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Inflation stands at 3%

by Staff reporter
17 Jan 2018 at 06:00hrs | Views
ZIMBABWE'S year-on year inflation rate closed 2017 at 3.46 percent gaining 0.49 percentage points on the November rate of 2.97 percent, official figures show.

This means that prices as measured by the all items Consumer Price Index (CPI) increased by an average of 3.46 percent between December 2016 and December 2017.

"The year-on-year inflation rate for the month of December 2017 as measured by the all items CPI stood at 3.46 percent, gaining 0.49 percentage points on the November 2017 rate of 2.97 percent," said the Zimbabwe National Statistics Agency (Zimstat).

It said the year-on-year food and non alcoholic beverages inflation prone to transitory shocks stood at 6.60 percent while the non-food inflation rate was two percent.

"The month-on-month inflation rate in December 2017 was 0.53 percent shedding 0.21 percentage points on the November 2017 rate of 0.74 percent," said Zimstat.

Using the standard methods and internationally approved methods of calculating inflation, the Reserve Bank of Zimbabwe last year projected that the country's rate of inflation would end 2017 at below three percent.

However, towards the end of 2017 the economy was characterised by basic commodities' price increases that were triggered by some irresponsible social media reports suggesting that the country would face food shortage.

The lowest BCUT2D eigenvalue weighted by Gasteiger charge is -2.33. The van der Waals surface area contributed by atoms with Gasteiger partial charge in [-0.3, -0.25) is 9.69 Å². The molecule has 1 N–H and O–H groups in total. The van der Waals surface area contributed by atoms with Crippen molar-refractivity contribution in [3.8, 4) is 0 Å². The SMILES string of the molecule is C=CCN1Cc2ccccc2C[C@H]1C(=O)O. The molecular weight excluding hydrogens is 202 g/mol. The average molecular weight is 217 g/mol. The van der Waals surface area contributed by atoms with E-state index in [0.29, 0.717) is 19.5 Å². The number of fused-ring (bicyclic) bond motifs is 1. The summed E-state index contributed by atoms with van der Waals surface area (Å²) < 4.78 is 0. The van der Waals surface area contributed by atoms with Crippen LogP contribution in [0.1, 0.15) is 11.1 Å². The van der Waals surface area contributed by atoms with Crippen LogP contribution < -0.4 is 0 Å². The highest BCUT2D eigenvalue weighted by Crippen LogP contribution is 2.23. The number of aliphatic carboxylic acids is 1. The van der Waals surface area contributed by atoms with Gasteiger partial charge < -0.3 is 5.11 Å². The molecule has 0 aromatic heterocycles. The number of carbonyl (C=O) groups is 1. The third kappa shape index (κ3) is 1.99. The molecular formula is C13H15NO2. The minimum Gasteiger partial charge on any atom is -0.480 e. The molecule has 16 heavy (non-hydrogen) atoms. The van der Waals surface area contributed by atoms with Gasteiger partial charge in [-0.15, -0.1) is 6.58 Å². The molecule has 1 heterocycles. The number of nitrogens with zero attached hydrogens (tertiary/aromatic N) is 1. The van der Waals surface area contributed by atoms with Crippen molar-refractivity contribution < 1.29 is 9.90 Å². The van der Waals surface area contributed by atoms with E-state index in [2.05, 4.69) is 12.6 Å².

As a result, some unscrupulous businesses have since then been increasing their prices willy-nilly with prices of goods and services going up by more than double mainly due to speculation and profiteering among producers and retailers.

In the 2018 national budget, Finance and Economic Planning Minister Patrick Chinamasa said on the outlook, the biggest threat emanates from inflationary pressures the economy faces from potential general price hikes driven by speculative tendencies, arising from the mis-match between electronic bank balances and available foreign exchange.

Last week, the Zanu-PF Politburo set up an ad-hoc committee chaired by Vice President General Constantino Chiwenga (Retired) to deal with wanton price hikes for basic commodities in the past three months.

The Competition and Tariff Commission (CTC) has also announced that it would cancel licences of businesspeople colluding to hike prices. The commission has said it was suspicious that most prices of basic commodities were uniform despite differences among competitors in overhead costs, scale of operation and other expenses.

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